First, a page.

Debbie Harry with producer Mike Chapman and guitar wizard Robert Fripp at work on Parallel Lines, Record Plant NYC, 1978, by Chris Stein, via blondieofficial
I love everything about this. Three such different personalities in a state of exhaustion. They recorded Parallel Lines in 6 weeks, even though the label had funded them for 6 months, but damned if everything didn’t come together. Chapman had been riding the band hard, adamant that they simply weren’t playing well enough, and needed to step up or get out.
At the same time, he was being very careful with Debbie, who he saw was pushing herself into emotional places she’d never gone, so he rarely asked for more than a few takes a day from her.
The drive to the finish line was coming from Debbie herself. Sometimes she’d disappear for hours, crying alone, other times, finishing songs while standing at the mic. She KNEW what she wanted, and Chapman knew they were getting it on wax. The songs speak for themselves: “Heart of Glass”, “One Way or Another”, “Hanging On The Telephone”, “Sunday Girl”, and more.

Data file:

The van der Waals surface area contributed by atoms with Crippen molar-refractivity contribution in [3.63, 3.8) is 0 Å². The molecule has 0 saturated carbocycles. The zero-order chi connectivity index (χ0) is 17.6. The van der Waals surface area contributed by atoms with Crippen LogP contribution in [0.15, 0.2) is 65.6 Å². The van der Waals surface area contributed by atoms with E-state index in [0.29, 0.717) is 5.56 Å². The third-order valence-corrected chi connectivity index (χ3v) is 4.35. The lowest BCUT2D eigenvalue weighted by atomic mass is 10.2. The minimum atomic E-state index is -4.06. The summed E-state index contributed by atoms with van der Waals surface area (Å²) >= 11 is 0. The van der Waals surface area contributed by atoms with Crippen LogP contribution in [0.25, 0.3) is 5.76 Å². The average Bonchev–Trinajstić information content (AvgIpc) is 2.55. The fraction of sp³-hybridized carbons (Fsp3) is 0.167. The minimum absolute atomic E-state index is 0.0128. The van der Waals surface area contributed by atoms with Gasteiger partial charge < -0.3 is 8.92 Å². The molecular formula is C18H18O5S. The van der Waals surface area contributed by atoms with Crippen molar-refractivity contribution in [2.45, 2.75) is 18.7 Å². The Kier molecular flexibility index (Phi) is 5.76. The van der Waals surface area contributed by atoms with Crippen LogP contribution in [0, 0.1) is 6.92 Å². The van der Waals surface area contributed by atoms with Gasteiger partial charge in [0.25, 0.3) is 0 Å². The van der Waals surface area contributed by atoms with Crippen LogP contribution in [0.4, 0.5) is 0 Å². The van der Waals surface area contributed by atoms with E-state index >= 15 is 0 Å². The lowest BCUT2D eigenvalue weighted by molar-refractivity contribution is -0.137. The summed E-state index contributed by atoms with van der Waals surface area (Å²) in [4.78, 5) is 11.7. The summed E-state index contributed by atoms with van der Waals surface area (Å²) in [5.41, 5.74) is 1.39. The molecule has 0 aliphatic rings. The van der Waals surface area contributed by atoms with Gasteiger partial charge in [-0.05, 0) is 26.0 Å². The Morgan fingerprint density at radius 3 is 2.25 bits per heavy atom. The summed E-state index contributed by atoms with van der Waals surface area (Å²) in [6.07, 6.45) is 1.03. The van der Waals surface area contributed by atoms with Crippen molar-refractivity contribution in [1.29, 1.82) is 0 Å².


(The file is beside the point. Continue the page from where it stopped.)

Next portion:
(Fripp’s appearance is on track 4, “Fade Away and Radiate”, a Chris Stein composition.)
But when Chapman took the finished record to Chrysalis, they rejected it! “There’s nothing here,” they said. Start over.” What the actual fuck.
One of the ways that Chapman earned his money on this was standing his ground, and insisting that was going to be major hit. Needless to say, he was right: over 20 million copies, including a run of 106 weeks on the US charts, their commercial breakthrough here.
And more important, damn near perfect in every way.